Another main that doesn't look appetizing in the least, but young kids seem to LOVE is a chicken bake that a friend taught me. 

In an 8x8 baking dish mix 2 cups uncooked instant rice, 1 can chicken, 1 can cream of something soup, 1 can corn/carrots/peas/whatever (or frozen veggies) and 2 cups liquid (water, chicken stock, milk, I've seen several friends make it differently, I generally used chicken stock, though). Season with whatever you like, give it a very careful stir as your dish will be pretty full, then toss it in the oven on 350 for 15 minutes until the rice has soaked up the liquid and it has formed a golden crust on top. If you like cheese, add cheese on top and cook for another 5 minutes. It's beige in a pan, but doesn't taste too bad and, like I said, kids seem to love it. 

 

Somewhere I have a binder of cheap meals, I'll have to see if I can find it. 

 

 

 

 

vwcorvette (Forum Supporter)
vwcorvette (Forum Supporter) GRM+ Memberand UberDork
12/4/22 3:40 p.m.

Want to save some money? Don't buy premix seasonings. I make all my own from the herbs and spices rack. Just look at the ingredients list on the package. You probably have most in the pantry (minus the sodium dioxide and other additives used to prevent caking). Haven't bought taco seasoning in decades.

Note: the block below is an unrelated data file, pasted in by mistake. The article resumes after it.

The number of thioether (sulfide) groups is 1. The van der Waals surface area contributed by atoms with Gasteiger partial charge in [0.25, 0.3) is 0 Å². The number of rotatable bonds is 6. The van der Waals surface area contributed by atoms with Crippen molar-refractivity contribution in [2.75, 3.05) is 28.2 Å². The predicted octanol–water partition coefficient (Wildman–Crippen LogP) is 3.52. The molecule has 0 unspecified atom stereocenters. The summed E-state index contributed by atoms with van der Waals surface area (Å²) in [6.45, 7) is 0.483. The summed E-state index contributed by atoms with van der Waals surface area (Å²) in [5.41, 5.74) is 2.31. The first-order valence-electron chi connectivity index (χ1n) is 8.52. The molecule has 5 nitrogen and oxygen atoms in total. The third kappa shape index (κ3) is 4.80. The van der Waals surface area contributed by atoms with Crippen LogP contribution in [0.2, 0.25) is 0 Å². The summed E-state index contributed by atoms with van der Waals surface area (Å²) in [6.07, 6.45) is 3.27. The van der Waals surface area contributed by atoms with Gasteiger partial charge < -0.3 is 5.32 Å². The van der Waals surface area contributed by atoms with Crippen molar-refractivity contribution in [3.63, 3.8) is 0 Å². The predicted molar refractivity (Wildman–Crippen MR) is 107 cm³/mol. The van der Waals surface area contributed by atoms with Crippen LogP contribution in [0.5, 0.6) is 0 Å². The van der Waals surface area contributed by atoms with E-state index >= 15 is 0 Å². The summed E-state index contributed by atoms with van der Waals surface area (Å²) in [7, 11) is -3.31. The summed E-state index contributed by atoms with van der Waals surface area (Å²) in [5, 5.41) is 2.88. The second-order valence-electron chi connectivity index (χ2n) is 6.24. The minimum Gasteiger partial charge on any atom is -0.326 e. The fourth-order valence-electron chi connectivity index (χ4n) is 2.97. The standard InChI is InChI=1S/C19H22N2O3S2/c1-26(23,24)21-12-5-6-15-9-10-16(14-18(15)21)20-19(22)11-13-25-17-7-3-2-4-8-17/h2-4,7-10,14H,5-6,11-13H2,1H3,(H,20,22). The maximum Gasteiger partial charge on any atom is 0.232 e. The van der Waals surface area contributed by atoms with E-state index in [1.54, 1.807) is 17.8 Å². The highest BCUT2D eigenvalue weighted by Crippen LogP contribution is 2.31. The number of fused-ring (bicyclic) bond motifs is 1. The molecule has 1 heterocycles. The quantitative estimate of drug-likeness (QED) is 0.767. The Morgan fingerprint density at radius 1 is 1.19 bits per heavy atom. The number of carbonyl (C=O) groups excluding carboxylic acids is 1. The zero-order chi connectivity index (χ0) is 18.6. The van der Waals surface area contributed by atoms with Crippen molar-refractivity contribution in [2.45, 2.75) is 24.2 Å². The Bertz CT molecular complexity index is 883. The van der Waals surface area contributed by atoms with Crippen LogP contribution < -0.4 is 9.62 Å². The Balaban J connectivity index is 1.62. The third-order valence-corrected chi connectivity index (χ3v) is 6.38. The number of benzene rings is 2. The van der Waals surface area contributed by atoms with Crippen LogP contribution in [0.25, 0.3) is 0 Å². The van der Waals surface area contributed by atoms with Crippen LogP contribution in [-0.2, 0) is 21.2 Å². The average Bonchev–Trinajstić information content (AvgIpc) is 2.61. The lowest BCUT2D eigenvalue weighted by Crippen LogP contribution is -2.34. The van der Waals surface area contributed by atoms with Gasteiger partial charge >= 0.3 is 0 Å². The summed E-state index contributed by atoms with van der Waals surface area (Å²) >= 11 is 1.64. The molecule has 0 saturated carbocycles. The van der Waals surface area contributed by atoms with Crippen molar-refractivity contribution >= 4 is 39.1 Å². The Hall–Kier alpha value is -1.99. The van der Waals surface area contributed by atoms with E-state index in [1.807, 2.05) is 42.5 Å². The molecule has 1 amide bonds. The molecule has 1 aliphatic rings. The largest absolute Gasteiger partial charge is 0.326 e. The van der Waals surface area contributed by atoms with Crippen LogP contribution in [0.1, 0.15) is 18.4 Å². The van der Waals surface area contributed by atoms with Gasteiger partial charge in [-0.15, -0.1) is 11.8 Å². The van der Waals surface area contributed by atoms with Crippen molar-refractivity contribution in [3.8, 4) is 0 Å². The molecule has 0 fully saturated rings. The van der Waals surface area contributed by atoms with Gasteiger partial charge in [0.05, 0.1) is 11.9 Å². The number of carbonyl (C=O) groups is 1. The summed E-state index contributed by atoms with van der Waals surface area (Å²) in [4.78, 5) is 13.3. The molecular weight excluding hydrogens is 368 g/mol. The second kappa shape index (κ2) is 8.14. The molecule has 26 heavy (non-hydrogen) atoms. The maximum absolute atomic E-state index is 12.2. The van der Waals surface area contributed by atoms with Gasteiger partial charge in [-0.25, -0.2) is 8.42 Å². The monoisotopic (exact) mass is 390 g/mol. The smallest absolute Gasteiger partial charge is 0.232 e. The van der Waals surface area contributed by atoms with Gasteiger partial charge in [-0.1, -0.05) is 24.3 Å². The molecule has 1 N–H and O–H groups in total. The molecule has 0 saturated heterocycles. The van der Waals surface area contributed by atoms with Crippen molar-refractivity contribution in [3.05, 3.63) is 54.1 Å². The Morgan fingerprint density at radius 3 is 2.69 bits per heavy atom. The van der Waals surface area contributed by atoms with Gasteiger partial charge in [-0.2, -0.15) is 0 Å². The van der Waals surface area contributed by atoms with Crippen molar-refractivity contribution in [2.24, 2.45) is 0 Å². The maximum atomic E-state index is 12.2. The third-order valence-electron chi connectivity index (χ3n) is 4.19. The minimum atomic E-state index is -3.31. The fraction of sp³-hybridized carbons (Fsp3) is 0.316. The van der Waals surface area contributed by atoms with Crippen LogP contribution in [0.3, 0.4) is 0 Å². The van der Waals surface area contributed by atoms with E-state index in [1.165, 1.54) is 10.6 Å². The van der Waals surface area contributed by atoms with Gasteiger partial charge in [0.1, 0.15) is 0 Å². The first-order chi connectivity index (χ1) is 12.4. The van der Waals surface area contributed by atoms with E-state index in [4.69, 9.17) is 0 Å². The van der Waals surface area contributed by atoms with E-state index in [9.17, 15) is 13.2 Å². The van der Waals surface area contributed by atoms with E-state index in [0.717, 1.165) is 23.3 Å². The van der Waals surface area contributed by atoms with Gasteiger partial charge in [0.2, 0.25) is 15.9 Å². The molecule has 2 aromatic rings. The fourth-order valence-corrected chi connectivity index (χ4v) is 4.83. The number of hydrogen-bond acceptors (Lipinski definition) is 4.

Easy cheap meal? Save any chopped veggies, soy crumbles or other leftovers from taco night and make a nice omelette the next day.

z31maniac
z31maniac MegaDork
12/4/22 5:32 p.m.

I like to make "fancy" ramen at home.

When done throw some soy, rice wine vinegar and sesame oil, top with chives(scallions would be better), a fried egg and a healthy drizzle of Sriracha. Add some kimchi if you have it.

Curtis73 (Forum Supporter)
Curtis73 (Forum Supporter) GRM+ Memberand MegaDork
12/4/22 6:09 p.m.

I buy flour tortillas and make skillet pizzas.  A little spray of olive oil, add sauce, cheese, and toppings.  Cover it and use medium heat.  Cook until the tortilla is crispy and the cheese is melted.  Fills the tummy without emptying the wallet.

Very easy to adapt to quesadilla-type things which can be filled with nearly anything.  I've done peanut butter and apples, leftover chicken and bbq sauce, corn and beans, nutella and marshmallows, cheese and chili, even baloney and cheese.

I also live alone, but found a way to take advantage of things like Costco cheapness.  I asked for a vacuum food saver for Christmas one year.  Now I can buy super cheap meats in bulk and I separate them out into single servings and freeze.